Blast in Syria’s Qamishli kills four: monitor

Men watch as a military convoy carrying US-made vehicles, bulldozers, and arms headed for Syrian Democratic Forces (SDF) fighting in Raqqa, passes through the northeastern Syrian city of Qamishli. (File Photo: AFP)
Updated 19 February 2018

Blast in Syria’s Qamishli kills four: monitor

BEIRUT: At least four people were killed on Sunday in a car bomb blast in Syria's northeastern Qamishli, a war monitor said, after months of calm in the Kurdish-majority city.
The Syrian Observatory for Human Rights said another three people were also wounded when "an explosion went off inside a car in the city's Al-Gharbi neighbourhood."
Rami Abdel Rahman, the head of the Britain-based Observatory, could not confirm whether the casualties were civilians or combatants.
Syrian state news agency SANA also reported the blast, but gave the death toll as five people.
Qamishli is mostly under the control of Kurdish authorities, though Syrian government forces have a limited presence in the city's "security quarter".
It has been targeted with car bombs on multiple occasions during Syria's seven-year conflict, many of them claimed by Daesh.
But the city had been quiet for months before Sunday's blast.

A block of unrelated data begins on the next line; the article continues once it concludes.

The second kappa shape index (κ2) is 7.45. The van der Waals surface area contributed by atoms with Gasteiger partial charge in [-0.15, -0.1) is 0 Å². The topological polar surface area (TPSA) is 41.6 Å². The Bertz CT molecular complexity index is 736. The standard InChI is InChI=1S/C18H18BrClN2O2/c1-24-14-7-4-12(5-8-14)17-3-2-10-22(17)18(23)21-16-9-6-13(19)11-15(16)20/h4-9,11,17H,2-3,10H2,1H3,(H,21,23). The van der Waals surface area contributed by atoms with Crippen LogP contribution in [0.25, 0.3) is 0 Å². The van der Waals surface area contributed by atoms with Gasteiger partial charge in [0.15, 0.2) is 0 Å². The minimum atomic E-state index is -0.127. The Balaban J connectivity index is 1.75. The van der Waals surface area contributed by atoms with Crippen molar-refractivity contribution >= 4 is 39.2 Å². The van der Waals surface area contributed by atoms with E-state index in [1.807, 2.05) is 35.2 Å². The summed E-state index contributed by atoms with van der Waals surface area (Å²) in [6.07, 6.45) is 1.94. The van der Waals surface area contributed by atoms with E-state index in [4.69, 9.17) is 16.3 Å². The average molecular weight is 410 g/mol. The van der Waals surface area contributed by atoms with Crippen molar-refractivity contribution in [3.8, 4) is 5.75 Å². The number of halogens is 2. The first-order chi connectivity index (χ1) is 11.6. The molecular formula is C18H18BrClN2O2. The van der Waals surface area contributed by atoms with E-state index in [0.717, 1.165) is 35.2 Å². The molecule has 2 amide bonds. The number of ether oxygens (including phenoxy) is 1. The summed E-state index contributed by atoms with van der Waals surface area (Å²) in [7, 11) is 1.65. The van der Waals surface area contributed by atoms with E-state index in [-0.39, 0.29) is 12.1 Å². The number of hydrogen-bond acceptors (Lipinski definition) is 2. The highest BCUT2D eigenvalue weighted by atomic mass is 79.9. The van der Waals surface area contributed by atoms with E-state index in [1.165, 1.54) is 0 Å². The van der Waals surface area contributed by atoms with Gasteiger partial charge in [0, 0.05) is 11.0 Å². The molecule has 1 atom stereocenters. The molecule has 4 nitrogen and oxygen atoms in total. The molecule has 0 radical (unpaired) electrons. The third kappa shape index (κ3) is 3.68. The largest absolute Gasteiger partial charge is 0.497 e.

In September, a motorcycle bomb killed a child and wounded seven people, in an attack that Kurdish security forces blamed on a pro-government militia.
Syria's uprising broke out in March 2011 with protests against the government.
Regime forces withdrew from the country's Kurdish-majority areas in 2012, paving the way for key Kurdish parties to set up a system of self-rule.
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Lebanon to continue repatriation of coronavirus-stranded citizens abroad

Updated 25 min 21 sec ago

Lebanon to continue repatriation of coronavirus-stranded citizens abroad

DUBAI: The Lebanese government will continue with its repatriation of stranded citizens from abroad because of tighter travel restrictions to contain the spread of coronavirus.

Flights scheduled for next Monday to bring back the Lebanese abroad were still on, according to Michel Najjar, the country’s minister of Public Works and Transportation, in a report by state news agency NNA.

The second stage of expats’ return would be in light of the first stage’s assessment, he said.

“We cannot repatriate all the Lebanese abroad; this is a massive issue considering the huge number of emigrants,” Najjar commented.

Two Middle East Airlines flights, one coming from Doha with 122 nationals on board and another from Frankfurt, landed on Thursday in Beirut as part of the repatriation process of Lebanese emigrants and students abroad.